I’ll give you nine examples of what the law does NOT consider retaliation.


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Retaliation is the number one employment claim that workers pursue. Prevailing, however, is not that easy.

To establish a claim of retaliation, an employee must produce enough evidence for a reasonable jury to conclude that (1) s/he engaged in a statutorily protected activity; (2) the employer took a materially adverse action against her; and (3) there exists some nexus between the two.

I recently read a federal court opinion involving a woman who complained to a state fair employment practices agency about discrimination in her workplace (a statutorily protected activity). The woman then claimed that her employer did nine things to dissuade her from making that charge of discrimination.

But, here’s the thing. A report of discriminatory behavior cannot immunize that employee from those petty slights or minor annoyances that often occur at work and that all employees experience. So, since it sounds like someone may be throwing spaghetti against the wall, let’s go through what she alleges are the nine materially adverse actions that her employer allegedly took against her and see what sticks.

Co-workers chirping.

The plaintiff alleged that: (1) she overheard two co-workers talking in the bathroom about wanting the plaintiff transferred to another unit; (2) a co-worker called her lazy and a bad worker; (3) a co-worker talked about her in a foreign language; and (4) a co-worker used demeaning hand gestures when talking to her.

According to the court, while these may be rude and insulting, “simple teasing, offhand comments, and isolated incidents (unless extremely serious)” are not enough to chill someone from complaining about discrimination.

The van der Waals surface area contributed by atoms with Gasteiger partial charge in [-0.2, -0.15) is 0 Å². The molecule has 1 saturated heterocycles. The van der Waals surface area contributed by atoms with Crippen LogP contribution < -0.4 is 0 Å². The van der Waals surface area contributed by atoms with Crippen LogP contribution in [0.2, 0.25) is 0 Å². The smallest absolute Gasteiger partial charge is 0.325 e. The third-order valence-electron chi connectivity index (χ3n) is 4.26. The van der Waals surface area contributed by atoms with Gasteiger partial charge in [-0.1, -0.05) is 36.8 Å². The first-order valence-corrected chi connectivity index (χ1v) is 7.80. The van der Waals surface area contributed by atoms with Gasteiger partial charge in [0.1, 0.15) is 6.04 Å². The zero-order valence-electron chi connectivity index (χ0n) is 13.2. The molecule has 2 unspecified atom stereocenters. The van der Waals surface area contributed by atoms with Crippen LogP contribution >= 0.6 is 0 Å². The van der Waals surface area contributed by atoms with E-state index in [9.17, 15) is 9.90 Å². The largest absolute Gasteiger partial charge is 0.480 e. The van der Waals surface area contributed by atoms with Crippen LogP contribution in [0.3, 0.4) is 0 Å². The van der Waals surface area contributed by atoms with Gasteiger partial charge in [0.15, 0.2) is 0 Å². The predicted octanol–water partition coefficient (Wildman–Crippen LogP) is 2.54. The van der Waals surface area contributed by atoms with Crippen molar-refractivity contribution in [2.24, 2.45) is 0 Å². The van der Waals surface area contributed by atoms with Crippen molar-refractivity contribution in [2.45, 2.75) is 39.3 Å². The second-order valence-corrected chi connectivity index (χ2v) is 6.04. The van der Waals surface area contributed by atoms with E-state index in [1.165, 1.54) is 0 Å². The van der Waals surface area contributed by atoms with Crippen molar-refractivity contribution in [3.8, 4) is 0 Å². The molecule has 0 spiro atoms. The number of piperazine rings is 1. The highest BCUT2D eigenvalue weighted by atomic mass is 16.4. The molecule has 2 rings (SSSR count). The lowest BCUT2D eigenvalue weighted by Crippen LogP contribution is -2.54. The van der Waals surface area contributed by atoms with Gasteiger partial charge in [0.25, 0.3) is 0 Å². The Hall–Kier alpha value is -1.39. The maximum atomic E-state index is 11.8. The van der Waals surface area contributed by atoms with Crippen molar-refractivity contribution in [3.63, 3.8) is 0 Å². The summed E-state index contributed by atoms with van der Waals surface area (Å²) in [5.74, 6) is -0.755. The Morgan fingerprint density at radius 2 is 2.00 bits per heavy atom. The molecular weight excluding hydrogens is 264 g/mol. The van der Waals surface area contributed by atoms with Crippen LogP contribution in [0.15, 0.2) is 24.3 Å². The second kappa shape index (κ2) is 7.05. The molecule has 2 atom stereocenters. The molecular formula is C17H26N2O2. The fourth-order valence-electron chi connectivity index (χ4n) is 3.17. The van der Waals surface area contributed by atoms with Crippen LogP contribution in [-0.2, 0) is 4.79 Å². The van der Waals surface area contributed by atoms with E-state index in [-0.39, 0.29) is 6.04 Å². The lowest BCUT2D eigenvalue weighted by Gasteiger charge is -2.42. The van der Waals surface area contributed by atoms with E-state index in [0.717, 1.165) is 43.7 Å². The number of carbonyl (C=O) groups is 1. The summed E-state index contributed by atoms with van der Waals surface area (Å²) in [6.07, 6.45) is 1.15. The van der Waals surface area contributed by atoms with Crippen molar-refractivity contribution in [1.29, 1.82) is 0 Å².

Mere speculation.

Fifth, the plaintiff believed that her supervisors were talking about ways to have her fired.

Courts operate with evidence, not mere speculations.

Normal workplace occurrences.

The plaintiff also claimed: (6) she received a verbal warning for not performing one of her assigned job tasks; (7) she had to work the floor instead of “sitting” or finishing her EKG certification; (8) her shift changed due to her low seniority; and (9) she had to clean a mess that occurred on a prior shift.

Generally, being asked to do one’s job isn’t materially adverse — even if it’s less desirable.

A shift change could potentially lead to a cognizable retaliation claim. For example, if a supervisor moves a complainant from the 9-5 shift to the overnight shift to chill them from complaining again, that would be materially adverse. But, changes based on operational needs and seniority rules — like the ones here — fall short.

Employer takeaways.

Obviously, you should never be taking action against an employee because s/he complains about discrimination. Well, unless you like defending discrimination lawsuits. I do. But I get paid for it.

Conversely, a complaint of discrimination isn’t a free license for that employee to stop doing their job either. So, continue to enforce your work rules. Ironically, giving special preference to someone who complained about discrimination could lead to other disparate treatment claims of discrimination.

“Doing What’s Right – Not Just What’s Legal”
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